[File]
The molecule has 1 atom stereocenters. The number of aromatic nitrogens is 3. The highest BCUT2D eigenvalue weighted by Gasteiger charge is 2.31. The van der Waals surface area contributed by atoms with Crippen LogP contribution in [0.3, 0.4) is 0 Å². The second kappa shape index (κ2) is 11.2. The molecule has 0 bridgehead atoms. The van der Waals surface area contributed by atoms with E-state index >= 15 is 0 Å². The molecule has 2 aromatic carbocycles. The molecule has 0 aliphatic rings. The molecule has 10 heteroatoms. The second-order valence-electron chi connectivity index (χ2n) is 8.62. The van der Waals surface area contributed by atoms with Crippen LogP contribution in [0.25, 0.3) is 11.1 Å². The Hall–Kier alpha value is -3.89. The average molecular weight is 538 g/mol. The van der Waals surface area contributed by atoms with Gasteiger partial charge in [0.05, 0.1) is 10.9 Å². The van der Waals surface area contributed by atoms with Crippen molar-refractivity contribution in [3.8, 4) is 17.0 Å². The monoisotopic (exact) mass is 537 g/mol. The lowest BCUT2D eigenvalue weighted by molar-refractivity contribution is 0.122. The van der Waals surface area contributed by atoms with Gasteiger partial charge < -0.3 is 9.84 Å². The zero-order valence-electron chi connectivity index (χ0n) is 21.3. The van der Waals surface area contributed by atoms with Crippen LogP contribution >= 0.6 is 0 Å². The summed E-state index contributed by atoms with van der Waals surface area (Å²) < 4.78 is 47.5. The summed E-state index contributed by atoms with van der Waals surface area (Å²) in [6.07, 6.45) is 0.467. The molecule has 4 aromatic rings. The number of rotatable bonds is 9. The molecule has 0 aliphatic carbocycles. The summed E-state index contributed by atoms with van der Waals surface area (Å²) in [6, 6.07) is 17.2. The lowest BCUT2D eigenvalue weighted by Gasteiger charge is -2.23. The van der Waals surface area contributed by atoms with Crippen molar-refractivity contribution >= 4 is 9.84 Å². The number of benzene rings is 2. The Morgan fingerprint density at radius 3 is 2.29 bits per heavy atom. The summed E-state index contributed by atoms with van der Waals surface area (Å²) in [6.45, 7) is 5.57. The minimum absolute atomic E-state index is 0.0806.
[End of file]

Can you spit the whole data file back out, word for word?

The molecule has 1 atom stereocenters. The number of aromatic nitrogens is 3. The highest BCUT2D eigenvalue weighted by Gasteiger charge is 2.31. The van der Waals surface area contributed by atoms with Crippen LogP contribution in [0.3, 0.4) is 0 Å². The second kappa shape index (κ2) is 11.2. The molecule has 0 bridgehead atoms. The van der Waals surface area contributed by atoms with E-state index >= 15 is 0 Å². The molecule has 2 aromatic carbocycles. The molecule has 0 aliphatic rings. The molecule has 10 heteroatoms. The second-order valence-electron chi connectivity index (χ2n) is 8.62. The van der Waals surface area contributed by atoms with Crippen LogP contribution in [0.25, 0.3) is 11.1 Å². The Hall–Kier alpha value is -3.89. The average molecular weight is 538 g/mol. The van der Waals surface area contributed by atoms with Gasteiger partial charge in [0.05, 0.1) is 10.9 Å². The van der Waals surface area contributed by atoms with Crippen molar-refractivity contribution in [3.8, 4) is 17.0 Å². The monoisotopic (exact) mass is 537 g/mol. The lowest BCUT2D eigenvalue weighted by molar-refractivity contribution is 0.122. The van der Waals surface area contributed by atoms with Gasteiger partial charge < -0.3 is 9.84 Å². The zero-order valence-electron chi connectivity index (χ0n) is 21.3. The van der Waals surface area contributed by atoms with Crippen LogP contribution >= 0.6 is 0 Å². The summed E-state index contributed by atoms with van der Waals surface area (Å²) < 4.78 is 47.5. The summed E-state index contributed by atoms with van der Waals surface area (Å²) in [6.07, 6.45) is 0.467. The molecule has 4 aromatic rings. The number of rotatable bonds is 9. The molecule has 0 aliphatic carbocycles. The summed E-state index contributed by atoms with van der Waals surface area (Å²) in [6, 6.07) is 17.2. The lowest BCUT2D eigenvalue weighted by Gasteiger charge is -2.23. The van der Waals surface area contributed by atoms with Crippen molar-refractivity contribution >= 4 is 9.84 Å². The number of benzene rings is 2. The Morgan fingerprint density at radius 3 is 2.29 bits per heavy atom. The summed E-state index contributed by atoms with van der Waals surface area (Å²) in [6.45, 7) is 5.57. The minimum absolute atomic E-state index is 0.0806.